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Israel High Court sends Shas kingpin Deri to jail
JERUSALEM (Reuters) -- Israel's Supreme Court on Wednesday ordered the ultra-Orthodox Shas party rabbi Aryeh Deri, a maker and breaker of governments, to begin a jail sentence in 11 days' time.
The ruling against the former Shas leader, 41, angered the party which champions lower-class Sephardic Jews like Deri who has origins in the Middle East and North Africa.
The court, led by Court President Aharon Barak, decided Deri would begin serving a three-year jail term for fraud and bribery on September 3, a court spokeswoman said.
Shas leader Eli Suissa accused the court of being part of an Ashkenazic elite with origins in Europe which he said had discriminated against Sephardic Jews since Israel was founded in 1948.
"Today the real revolution of Sephardic Jewry in Israel and the world begins," he told Israel Radio.
"The decision of the president of the High Court actually twisted the knife that has been stuck in the Sephardic back for 52 years," Suissa said.
Shas, with 17 seats in the 120-seat parliament, was until last month a linchpin player in Prime Minister Ehud Barak's ruling coalition.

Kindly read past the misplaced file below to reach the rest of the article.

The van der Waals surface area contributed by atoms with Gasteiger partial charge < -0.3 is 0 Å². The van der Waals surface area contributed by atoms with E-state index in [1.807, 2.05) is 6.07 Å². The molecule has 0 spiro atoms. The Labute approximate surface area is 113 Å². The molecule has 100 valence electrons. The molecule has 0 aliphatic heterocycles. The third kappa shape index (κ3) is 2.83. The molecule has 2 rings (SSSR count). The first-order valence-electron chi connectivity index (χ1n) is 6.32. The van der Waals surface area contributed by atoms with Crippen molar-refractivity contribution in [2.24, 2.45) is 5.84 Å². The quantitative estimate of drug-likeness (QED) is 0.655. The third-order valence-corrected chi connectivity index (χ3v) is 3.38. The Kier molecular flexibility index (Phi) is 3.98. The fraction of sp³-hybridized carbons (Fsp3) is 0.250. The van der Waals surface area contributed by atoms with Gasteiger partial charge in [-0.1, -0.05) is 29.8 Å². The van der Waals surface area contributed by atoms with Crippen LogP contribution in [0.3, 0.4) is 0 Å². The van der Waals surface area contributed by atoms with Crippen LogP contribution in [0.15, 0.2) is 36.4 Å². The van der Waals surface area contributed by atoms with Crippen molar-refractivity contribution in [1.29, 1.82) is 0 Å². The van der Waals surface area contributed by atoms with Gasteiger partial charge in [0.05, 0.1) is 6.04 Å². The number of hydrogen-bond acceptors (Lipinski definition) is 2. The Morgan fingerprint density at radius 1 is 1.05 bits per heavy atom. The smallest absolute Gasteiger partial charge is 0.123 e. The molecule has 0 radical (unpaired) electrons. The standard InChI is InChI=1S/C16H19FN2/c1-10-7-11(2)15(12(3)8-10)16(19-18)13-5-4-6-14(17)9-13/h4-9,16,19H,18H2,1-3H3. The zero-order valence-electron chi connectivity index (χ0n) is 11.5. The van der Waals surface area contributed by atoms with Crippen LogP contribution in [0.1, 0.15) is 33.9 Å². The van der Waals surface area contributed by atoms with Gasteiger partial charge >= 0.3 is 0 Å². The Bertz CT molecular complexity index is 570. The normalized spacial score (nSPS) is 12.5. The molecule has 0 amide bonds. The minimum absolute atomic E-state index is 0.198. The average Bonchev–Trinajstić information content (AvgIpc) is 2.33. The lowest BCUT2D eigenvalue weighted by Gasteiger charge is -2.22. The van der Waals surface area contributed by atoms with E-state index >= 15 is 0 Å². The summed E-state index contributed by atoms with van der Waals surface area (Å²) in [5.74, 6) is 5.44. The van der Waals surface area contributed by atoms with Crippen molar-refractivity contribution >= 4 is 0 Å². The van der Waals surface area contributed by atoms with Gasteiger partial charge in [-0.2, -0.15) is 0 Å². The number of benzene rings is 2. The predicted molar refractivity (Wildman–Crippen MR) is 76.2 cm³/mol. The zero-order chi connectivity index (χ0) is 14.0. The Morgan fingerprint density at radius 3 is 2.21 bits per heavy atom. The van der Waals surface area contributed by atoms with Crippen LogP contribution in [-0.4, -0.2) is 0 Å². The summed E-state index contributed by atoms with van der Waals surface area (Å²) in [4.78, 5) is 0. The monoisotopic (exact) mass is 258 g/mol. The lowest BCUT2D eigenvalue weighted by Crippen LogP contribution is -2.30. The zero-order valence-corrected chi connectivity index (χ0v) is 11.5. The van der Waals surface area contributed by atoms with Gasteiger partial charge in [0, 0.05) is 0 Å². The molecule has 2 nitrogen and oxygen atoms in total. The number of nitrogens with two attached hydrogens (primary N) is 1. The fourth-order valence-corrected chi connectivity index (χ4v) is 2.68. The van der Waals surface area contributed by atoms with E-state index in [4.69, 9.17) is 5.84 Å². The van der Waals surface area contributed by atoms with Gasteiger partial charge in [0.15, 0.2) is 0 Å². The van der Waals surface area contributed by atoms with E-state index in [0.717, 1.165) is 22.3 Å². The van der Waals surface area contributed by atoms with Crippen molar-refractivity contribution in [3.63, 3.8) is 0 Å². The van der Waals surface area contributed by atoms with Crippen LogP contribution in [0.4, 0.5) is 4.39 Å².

But Shas, along with two other parties, deserted the government on the eve of last month's Camp David peace summit with the Palestinians, leaving the prime minister with a minority in parliament and fighting for political survival.
"Not the identity of the claimants but the weight of the claims is what determines the ruling," Aharon Barak wrote in his decision rejecting Deri's request for another hearing.
Prime Minister Barak, who on Sunday launched a campaign to eliminate some benefits given to ultra-Orthodox Jews, harshly criticized what he called Suissa's "unrestrained attacks."
"There's no mixing of a criminal conviction in a democratic state with a social protest," the prime minister said in a statement.
Deri has said he will not request a presidential pardon, now his only option to avoid sitting out his prison term.
"The truth will out in the end," said Deri, who for years has found himself in trouble with the law.
In the most serious charge against him, the court found last month that as director-general of the Interior Ministry and then interior minister, Deri took bribes from three associates, who were also convicted of bribery.
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